17. I recognize a lot of those folks! Sure sorry I couldn't make it this year. Looking forward to next year!
  18. The OP Said "Can you not play songs written for a diatonic fretboard on a chromatic dulcimer? That's the point I keep coming back to. Having a chromatic dulcimer does not appear to limit the types of songs that can be played, so why wouldn't someone want one? You can play diatonic songs on a chromatic fretboard. BUT. If you're playing from dulcimer tabulature rather than SMN, the fret numbering is completely different and finding the diatonic frets among all the chromatic frets becomes an issue. You can't read tab fret nubers 3-4-8 and just count up 1, 2, 3, 4, 5, 6... to find those diatonic frets on a chromatic fretboard. Look at the picture:
  19. Yep -- any ordinary fingerboard/fretboard oil or uncolored mineral oil. McSpad doesn't "finish" their ebony fingerboards, IIRC Can't find Mineral Oil? Baby Oil is the same thing with a bit of fragrance added. So you can have a slick and nice smelling fretboard too.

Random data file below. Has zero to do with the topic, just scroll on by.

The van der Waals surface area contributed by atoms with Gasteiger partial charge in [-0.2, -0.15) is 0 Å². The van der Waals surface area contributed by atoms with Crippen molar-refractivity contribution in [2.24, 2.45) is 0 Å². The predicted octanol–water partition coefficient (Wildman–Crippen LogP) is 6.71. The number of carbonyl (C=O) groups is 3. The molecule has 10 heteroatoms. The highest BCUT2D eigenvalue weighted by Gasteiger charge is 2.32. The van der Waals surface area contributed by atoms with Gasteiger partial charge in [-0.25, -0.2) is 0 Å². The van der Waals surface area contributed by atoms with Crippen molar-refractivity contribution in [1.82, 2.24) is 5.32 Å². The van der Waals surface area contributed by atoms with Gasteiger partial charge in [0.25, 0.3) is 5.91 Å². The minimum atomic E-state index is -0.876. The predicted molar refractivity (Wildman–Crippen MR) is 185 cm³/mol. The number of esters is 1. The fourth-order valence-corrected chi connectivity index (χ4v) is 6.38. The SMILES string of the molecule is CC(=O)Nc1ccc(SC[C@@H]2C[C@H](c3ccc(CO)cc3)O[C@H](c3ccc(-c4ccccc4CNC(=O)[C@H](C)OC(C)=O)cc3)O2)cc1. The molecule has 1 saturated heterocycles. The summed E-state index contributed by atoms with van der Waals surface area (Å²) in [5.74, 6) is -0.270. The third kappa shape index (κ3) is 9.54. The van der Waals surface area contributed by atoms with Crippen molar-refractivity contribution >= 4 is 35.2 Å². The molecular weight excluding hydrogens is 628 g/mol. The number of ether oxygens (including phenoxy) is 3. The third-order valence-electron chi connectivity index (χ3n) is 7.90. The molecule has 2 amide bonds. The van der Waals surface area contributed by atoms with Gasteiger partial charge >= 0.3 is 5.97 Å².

20. I echo everything that Ken said, Laurie. The JB Weld would not affect the sound/resonance quality of the instrument, but it is intended more as a 'divot' patch than a filler. Drill the large hole and glue in a short length of dowel as Ken says, then drill a new pilot hole for the replacement strap botton. Super glues and those Gorilla products are not very useful in gluing together musical instruments; we mostly swear by the Titebond glues.
  21. Have fun you lot! So sorry I can't make it this year!
  22. Got a picture? Your description is somewhat vague. Sticks play on one end while a bow plays on the other? Sometimes played with stricks, sometimes with a bow? I play my orindary dulcimer by fretting with a stick called a noter, andcan also bow the same instrument.
  23. NoterMan

    T - 6

    Hickory makes some really fine dulcimers. A number of us who build traditional dulcemores use the wide variety of woods available in the Eastern US, including hickory, walnut, poplar, chestnut (usually salvaged from old barns and such), and much more.
  24. Since this is not a "conventional" dulcimer, even by Mike's standards (I've known him for years), it is probably best if you at the very least give the specifications. "Church Style Sweetie" means absolutley nothing to 99% of the dulcimer player population. At the very least post the VSL, width, depth and basic shape. Almost no one sells a dulcimer wiht "can send photos upon request" -- post at least one or two here.